Thousands of pilgrims start arriving in Saudi Arabia for haj

Smart cards with a built-in tracking device will be vital to finding elderly or sick pilgrims lost while performing the rites.
Saturday 13/07/2019
Muslim pilgrims arrive at King Abdulaziz International Airport prior to the annual haj in the holy city of Mecca, July 7. (AFP)
Spiritual journey. Muslim pilgrims arrive at King Abdulaziz International Airport prior to the annual haj in the holy city of Mecca, July 7. (AFP)

LONDON - Planes carrying some of the first Muslim pilgrims of the haj season landed in Saudi Arabia as the country enters the holiest time on the Islamic calendar, when Muslims perform pilgrimage to Mecca.

The annual pilgrimage will draw as many as 140,000 Indian worshippers, 63,000 of whom are expected to arrive by July 21 and the remainder by August 5, Arab News reported. Pilgrims from India  arrived at Prince Mohammad bin Abdulaziz International Airport in Medina, where they were greeted by Ausaf Sayeed, India’s ambassador to Saudi Arabia.

Last year, more than 2.3 million pilgrims, overall, performed haj and this year’s season, which runs August 9-14, is expected to attract about 3 million faithful from around the world.

The steady growth of the gathering, owing to improving transportation and communication, makes it one of the largest logistical operations managed by the Ministry of Haj and Umrah. Authorities must ensure security, traffic control, transportation and accommodation infrastructure and various other services are ready for the pilgrims.

The latest innovation involves smart cards with a built-in tracking device that the ministry said would be distributed to 250,000 people in a pilot programme. The device will be vital to finding elderly or sick pilgrims lost while performing the rites.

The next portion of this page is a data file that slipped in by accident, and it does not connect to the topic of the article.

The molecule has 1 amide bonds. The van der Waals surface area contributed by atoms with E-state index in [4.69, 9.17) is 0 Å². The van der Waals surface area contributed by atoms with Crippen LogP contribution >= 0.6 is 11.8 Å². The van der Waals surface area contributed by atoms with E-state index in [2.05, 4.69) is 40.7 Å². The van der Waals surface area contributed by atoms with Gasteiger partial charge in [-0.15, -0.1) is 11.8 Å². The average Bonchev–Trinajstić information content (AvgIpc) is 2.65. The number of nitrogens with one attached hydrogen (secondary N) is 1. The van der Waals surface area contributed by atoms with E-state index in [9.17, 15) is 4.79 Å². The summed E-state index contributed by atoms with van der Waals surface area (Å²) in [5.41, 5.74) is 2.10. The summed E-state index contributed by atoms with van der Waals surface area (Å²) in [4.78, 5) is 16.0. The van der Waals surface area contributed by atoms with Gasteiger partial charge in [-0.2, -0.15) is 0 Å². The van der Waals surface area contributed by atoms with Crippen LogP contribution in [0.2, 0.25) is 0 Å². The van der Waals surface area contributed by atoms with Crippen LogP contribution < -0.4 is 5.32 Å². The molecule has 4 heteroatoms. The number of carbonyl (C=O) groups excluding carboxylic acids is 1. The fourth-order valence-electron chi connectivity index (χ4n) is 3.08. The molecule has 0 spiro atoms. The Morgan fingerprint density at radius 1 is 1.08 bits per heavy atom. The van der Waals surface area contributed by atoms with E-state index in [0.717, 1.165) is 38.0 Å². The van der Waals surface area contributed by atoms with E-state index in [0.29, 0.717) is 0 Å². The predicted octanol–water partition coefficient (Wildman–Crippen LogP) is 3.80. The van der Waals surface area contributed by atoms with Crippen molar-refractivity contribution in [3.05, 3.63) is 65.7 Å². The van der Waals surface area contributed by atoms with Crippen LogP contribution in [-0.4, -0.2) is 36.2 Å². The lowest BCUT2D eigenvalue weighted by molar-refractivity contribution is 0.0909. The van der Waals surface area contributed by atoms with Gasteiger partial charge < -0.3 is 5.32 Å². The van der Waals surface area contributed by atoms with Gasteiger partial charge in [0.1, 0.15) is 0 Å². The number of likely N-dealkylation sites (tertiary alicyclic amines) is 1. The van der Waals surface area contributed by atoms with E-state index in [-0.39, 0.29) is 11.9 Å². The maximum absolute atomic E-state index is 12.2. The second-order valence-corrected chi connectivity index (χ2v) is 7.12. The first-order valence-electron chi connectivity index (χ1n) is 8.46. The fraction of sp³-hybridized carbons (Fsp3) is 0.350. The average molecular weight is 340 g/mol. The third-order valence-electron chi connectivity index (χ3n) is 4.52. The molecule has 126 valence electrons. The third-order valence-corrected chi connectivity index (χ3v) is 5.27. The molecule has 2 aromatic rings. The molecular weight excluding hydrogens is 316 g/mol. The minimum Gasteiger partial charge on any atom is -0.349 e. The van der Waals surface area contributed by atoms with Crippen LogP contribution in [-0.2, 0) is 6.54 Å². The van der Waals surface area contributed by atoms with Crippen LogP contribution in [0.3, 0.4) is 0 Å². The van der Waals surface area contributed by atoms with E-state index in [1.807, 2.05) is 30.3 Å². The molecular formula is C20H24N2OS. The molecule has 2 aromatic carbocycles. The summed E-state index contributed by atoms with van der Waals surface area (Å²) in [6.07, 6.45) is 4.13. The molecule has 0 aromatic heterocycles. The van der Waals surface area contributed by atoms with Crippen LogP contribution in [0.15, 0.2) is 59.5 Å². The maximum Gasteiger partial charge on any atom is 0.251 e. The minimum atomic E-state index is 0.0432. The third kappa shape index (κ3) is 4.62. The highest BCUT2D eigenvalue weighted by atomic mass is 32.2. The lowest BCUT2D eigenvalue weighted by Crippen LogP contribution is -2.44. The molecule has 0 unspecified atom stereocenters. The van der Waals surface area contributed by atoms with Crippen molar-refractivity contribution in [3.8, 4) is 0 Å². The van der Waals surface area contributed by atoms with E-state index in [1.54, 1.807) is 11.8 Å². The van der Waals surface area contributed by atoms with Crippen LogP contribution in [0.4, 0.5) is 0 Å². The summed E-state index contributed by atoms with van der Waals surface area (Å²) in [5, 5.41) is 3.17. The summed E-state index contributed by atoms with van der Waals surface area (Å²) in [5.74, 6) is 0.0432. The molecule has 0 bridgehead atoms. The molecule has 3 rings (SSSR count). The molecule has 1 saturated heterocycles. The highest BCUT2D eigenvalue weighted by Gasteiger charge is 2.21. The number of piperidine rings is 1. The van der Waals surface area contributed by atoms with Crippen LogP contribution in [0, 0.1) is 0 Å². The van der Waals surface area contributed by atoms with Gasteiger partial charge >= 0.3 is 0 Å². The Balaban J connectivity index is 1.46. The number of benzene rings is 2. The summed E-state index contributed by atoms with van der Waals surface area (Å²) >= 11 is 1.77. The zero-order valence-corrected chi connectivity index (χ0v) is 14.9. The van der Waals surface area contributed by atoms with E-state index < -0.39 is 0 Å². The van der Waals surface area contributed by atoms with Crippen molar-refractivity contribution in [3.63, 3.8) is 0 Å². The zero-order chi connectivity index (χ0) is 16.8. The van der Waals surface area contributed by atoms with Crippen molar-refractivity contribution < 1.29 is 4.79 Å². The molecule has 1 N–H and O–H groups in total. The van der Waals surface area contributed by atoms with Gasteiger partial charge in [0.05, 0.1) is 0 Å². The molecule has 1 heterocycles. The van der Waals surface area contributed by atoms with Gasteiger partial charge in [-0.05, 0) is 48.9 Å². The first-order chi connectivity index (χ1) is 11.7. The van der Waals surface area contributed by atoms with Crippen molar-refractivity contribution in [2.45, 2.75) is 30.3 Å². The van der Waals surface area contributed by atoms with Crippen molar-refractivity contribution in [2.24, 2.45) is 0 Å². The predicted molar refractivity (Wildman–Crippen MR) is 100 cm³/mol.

Saudi Arabia said “all measures” would be taken against any attempt to politicise the haj.

Saudi Media Minister Turki al-Shabanah echoed that position in a statement issued July 10, emphasising the spiritual and religious nature of haj and called on pilgrims to look out for each other and to steer clear of attempts to disrupt the tranquillity of haj “through doctrinal and political slogans” or any “action.” He said “all necessary measures” would be taken against perpetrators, Al Riyadh reported.

Similar warnings are issued almost yearly by the government, religious officials and allies against acts of sabotage whipped up by Iran in pursuit of political ends.

Iran has attempted to use political arguments to challenge Saudi Arabi’s status as the custodian of Islam’s holiest sites. Iran has also questioned the competency of haj authorities to improve the management of the world’s largest Muslim gathering.

In 2016, Iran insisted that visas to Iranian pilgrims be issued in Iran even in the absence on an agreement to that effect. Iranian Culture Minister Ali Jannati announced then that “Iranian pilgrims cannot go to haj this year.”

A similar government-led boycott drive that lasted 4 years occurred in 1987 following clashes between Iranian pilgrims and Saudi security forces in which 275 Iranians, 85 Saudi security personnel and 42 pilgrims of other nationalities were killed. A year prior to those clashes, Saudi security forces uncovered arms and explosives carried by Iranian pilgrims.

Records suggest the Iranian leadership and clerical class have officially encouraged the use of haj as a venue for protest. In the 1980s, Ayatollah Ruhollah Khomeini called on pilgrims to stage demonstrations of “disavowal” against the Saudi monarchy.

Those acts led Saudi Arabia to lower the number of pilgrims granted entry from Iran to 1,000 for every 1 million residents, which an agreement reached last year overturned.

This year, some 86,550 Iranians will travel to Mecca to perform the religious pilgrimage.

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